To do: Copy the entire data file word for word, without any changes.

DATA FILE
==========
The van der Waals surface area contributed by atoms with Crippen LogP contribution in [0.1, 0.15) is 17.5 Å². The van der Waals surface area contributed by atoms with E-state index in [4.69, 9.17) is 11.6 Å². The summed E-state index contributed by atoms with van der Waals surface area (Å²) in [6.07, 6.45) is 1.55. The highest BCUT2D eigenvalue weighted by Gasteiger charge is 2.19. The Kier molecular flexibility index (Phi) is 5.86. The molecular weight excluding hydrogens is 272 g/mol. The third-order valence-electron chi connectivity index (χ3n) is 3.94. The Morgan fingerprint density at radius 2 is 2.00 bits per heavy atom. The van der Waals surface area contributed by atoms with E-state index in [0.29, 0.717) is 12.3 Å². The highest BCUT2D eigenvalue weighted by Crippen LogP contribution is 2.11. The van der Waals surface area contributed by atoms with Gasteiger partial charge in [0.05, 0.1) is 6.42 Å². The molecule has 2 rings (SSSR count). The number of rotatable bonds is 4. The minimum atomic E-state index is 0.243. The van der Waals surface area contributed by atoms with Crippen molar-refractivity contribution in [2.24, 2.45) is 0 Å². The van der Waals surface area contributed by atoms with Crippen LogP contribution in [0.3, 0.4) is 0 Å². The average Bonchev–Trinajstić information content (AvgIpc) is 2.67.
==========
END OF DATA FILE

The van der Waals surface area contributed by atoms with Crippen LogP contribution in [0.1, 0.15) is 17.5 Å². The van der Waals surface area contributed by atoms with E-state index in [4.69, 9.17) is 11.6 Å². The summed E-state index contributed by atoms with van der Waals surface area (Å²) in [6.07, 6.45) is 1.55. The highest BCUT2D eigenvalue weighted by Gasteiger charge is 2.19. The Kier molecular flexibility index (Phi) is 5.86. The molecular weight excluding hydrogens is 272 g/mol. The third-order valence-electron chi connectivity index (χ3n) is 3.94. The Morgan fingerprint density at radius 2 is 2.00 bits per heavy atom. The van der Waals surface area contributed by atoms with E-state index in [0.29, 0.717) is 12.3 Å². The highest BCUT2D eigenvalue weighted by Crippen LogP contribution is 2.11. The van der Waals surface area contributed by atoms with Gasteiger partial charge in [0.05, 0.1) is 6.42 Å². The molecule has 2 rings (SSSR count). The number of rotatable bonds is 4. The minimum atomic E-state index is 0.243. The van der Waals surface area contributed by atoms with Crippen molar-refractivity contribution in [2.24, 2.45) is 0 Å². The van der Waals surface area contributed by atoms with Crippen LogP contribution in [0.3, 0.4) is 0 Å². The average Bonchev–Trinajstić information content (AvgIpc) is 2.67.